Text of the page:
I played Marvel Vs. Capcom 3 at the San Diego Comic-Con what seems like a hundred years ago, and though the roster was a profoundly truncated version of the retail selection, it was very much like what you’re playing now: lickety-split full contact puppetry, with shit flying all around. Maybe you’re responsible for the shit, maybe not. Maybe the shit happens even if no controllers are touched - I’ll test this today. Or maybe you just moved your hands according to the ancient ways, what our people once called a somatic component, and some measure of their magic is made manifest unconsciously.
That’s how I choose to describe it, of course. Also, I wiggle the stick a lot.
It’s entirely possible that, like us, you purchase and enjoy games of this kind. Marvel Vs. Capcom 3 makes it easy for people to experience it at this echelon, because its art, frankly masterful animation, and encyclopedic roster mean that there is plenty of stimulation in all caps to squeeze and prod the brain. Friends will play, or groups of friends, and they may practice enough to beat each other. Even these people are not playing Marvel Vs. Capcom 3 according to its intention. You can play Slapjack or Euchre with the same deck; that’s what happens most of the time.
These people are playing Marvel Vs. Capcom 3. If you want to get where they are, certainly you can start here. That information is likely to help you, no matter what threshold you play at. But anytime you get into the guts of a system, and you start needing specialist language to contain it, that’s when my ears perk up. I hope you enjoy that stuff as much as I did, whatever your reason for peeking in.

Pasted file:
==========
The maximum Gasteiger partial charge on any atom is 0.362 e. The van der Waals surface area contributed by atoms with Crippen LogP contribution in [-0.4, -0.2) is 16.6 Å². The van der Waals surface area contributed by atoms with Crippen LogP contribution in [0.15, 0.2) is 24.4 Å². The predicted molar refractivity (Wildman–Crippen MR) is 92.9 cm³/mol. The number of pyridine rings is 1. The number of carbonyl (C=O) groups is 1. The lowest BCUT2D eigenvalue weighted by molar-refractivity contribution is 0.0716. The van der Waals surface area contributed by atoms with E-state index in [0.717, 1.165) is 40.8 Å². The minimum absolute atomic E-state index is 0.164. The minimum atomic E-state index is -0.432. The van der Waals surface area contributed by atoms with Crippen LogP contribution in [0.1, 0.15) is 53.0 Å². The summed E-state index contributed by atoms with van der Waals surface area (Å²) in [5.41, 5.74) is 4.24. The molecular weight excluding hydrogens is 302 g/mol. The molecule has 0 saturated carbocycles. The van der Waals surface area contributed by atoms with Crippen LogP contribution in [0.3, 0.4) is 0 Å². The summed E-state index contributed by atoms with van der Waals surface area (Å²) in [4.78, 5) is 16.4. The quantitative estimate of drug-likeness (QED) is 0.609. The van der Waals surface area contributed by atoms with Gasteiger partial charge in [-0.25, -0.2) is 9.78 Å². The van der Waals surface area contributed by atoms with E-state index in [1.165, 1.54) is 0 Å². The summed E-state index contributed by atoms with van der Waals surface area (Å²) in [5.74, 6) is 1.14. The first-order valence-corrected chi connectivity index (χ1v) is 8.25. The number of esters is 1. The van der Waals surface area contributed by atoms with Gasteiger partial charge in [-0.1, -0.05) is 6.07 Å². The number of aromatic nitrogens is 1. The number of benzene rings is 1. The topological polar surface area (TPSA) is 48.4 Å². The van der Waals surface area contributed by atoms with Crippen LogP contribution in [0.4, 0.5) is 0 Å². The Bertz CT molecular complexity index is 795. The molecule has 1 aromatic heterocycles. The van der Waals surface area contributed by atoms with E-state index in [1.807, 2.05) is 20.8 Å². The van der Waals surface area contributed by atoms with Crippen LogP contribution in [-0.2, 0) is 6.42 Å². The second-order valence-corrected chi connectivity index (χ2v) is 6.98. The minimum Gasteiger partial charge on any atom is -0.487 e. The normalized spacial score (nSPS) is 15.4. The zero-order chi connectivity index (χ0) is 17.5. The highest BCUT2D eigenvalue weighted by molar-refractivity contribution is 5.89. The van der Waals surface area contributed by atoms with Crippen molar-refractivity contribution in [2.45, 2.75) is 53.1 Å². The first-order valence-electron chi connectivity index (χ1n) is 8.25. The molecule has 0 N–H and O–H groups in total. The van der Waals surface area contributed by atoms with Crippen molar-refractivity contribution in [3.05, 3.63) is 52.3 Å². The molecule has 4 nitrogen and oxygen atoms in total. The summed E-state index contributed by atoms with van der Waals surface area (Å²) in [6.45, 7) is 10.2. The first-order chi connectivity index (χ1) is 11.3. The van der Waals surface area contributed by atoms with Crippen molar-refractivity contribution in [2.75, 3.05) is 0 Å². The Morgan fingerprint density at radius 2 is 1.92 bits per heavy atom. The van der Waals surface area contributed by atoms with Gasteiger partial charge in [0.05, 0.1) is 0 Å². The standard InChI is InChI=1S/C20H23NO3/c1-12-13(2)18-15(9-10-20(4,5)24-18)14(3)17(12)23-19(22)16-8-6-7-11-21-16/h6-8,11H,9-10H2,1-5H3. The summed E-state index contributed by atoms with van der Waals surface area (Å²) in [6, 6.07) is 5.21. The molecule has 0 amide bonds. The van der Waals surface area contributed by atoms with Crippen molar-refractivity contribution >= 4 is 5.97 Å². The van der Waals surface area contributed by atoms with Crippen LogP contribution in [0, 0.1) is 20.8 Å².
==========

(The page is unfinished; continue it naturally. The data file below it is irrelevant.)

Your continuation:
Something very strange happens when I write about things on the site. In order to package an idea the way I do, I have to expel it; I have to get it out and turn it around so I can see the whole thing. What this often means, for some crazy reason, is that by the time I’ve expressed something as well as I can about something I find interesting I don’t find it interesting anymore. It ceases to be a going concern.
Once I’ve done it, and the bow is affixed, I can begin dismantling some other personal obsession and offering that one up. Last night, though, our tabletop wargame night showed full well that I’ve given up internalizing defeats altogether and now behave more or less like a Goddamned child. I held my army bag over the mouth of a dumpster for ten, perhaps twenty seconds, shaking it, but if I’d dropped it in it would have just gotten dirty. I didn’t want it dirty! I wanted it OBLITERATED.